Matthews: ‘Why the Obama problem with men?’

Updated
Matthews: 'Why the Obama problem with men?'
Matthews: 'Why the Obama problem with men?'

Let me finish tonight with this.

Men. Males. Guys. Whatever. What’s you guys’ problem with President Obama? I think it would be interesting to know. 60 percent of women in Wisconsin said they’d vote for Obama in November, compared to just 45 percent of men.

We can imagine why women are pro-Obama. He’s put the focus on health care. He’s been supportive of women’s rights, of equal pay, and other concerns where the Republican party has become suspect on these issues, that or forthrightly hostile. 

Now about the men

If you look at Obama’s foreign policy record, he’s been surprisingly tough. He’s carried out a smooth withdrawal from Iraq, begun a similar pull-out from Afghanistan. He’s gotten Bin Laden and, just this week, he got the new number two in al Qaeda

So again, why the Obama problem with men?

The latest NBC-Wall Street Journal poll has his disapproval number at 50 percent and rising. That’s not good and it requires an explanation. And Obama’s losing among men to Romney 49 percent to 40 percent. 

The reason is something Bill Clinton’s campaign hammered home in winning the White House: “It’s the economy, stupid.”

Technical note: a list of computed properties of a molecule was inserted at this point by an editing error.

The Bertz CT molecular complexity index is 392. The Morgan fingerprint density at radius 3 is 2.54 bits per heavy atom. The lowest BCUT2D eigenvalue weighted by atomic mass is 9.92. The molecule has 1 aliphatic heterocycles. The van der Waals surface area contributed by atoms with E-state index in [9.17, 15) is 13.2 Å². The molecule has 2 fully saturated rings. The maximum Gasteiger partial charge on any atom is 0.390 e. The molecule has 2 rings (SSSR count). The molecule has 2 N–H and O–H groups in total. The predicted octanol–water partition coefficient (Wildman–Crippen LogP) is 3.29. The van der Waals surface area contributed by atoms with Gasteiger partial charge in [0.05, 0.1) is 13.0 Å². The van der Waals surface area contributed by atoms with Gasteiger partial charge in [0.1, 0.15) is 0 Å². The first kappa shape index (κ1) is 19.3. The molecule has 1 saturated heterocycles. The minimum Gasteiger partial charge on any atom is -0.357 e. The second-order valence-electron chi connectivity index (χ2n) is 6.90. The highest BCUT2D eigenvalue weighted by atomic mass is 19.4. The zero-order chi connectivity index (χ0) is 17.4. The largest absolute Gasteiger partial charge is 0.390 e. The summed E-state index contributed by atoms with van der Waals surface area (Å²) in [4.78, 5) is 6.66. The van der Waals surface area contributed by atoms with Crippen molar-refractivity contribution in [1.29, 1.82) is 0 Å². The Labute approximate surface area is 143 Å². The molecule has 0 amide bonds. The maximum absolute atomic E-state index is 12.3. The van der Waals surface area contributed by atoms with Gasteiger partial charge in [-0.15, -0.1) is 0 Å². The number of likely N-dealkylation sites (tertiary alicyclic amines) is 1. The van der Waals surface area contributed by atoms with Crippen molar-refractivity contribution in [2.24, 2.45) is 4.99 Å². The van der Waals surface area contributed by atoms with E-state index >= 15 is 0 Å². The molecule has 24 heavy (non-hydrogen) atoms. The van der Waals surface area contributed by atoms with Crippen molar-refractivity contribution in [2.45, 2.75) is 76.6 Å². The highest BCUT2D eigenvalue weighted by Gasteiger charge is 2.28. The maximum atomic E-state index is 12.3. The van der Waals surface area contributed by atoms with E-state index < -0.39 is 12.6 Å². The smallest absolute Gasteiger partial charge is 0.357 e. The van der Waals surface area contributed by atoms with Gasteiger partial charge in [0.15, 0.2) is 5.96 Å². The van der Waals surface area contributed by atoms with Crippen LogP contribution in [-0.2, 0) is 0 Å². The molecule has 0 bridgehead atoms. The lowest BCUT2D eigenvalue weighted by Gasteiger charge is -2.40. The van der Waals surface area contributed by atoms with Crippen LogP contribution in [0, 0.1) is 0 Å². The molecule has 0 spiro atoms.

Men are particularly sensitive to humiliation. Being out of work is a humiliation. It carries an insult as well as an injury. You can argue that this shouldn’t be any worse than it is for a woman out of work, but there’s a lot of history at work here and it is. 

I think the President would be better off if he were standing now at the foot of Capitol Hill demanding a big jobs bill — big in promise, big in employment, big in pride — to rebuild this country the way President Eisenhower did back in the 50s. 

The trick is to do it now. A huge jobs bill that everyone understands, that rebuilds roads and fixes bridges and gets the trains moving fast — like in today’s Europe and Asia — would get the country moving again. It would also put a lot of men to work. 

Mr. President, a huge jobs bill the Republicans would have to say “yes” or “no” to — that’s the ticket. If they say “yes,” you’ve put five million people to work. If they say “no,” you can put them, the Republicans, out of work. 

Bill Clinton, Barack Obama and Hardball Let Me Finish

Matthews: 'Why the Obama problem with men?'

Updated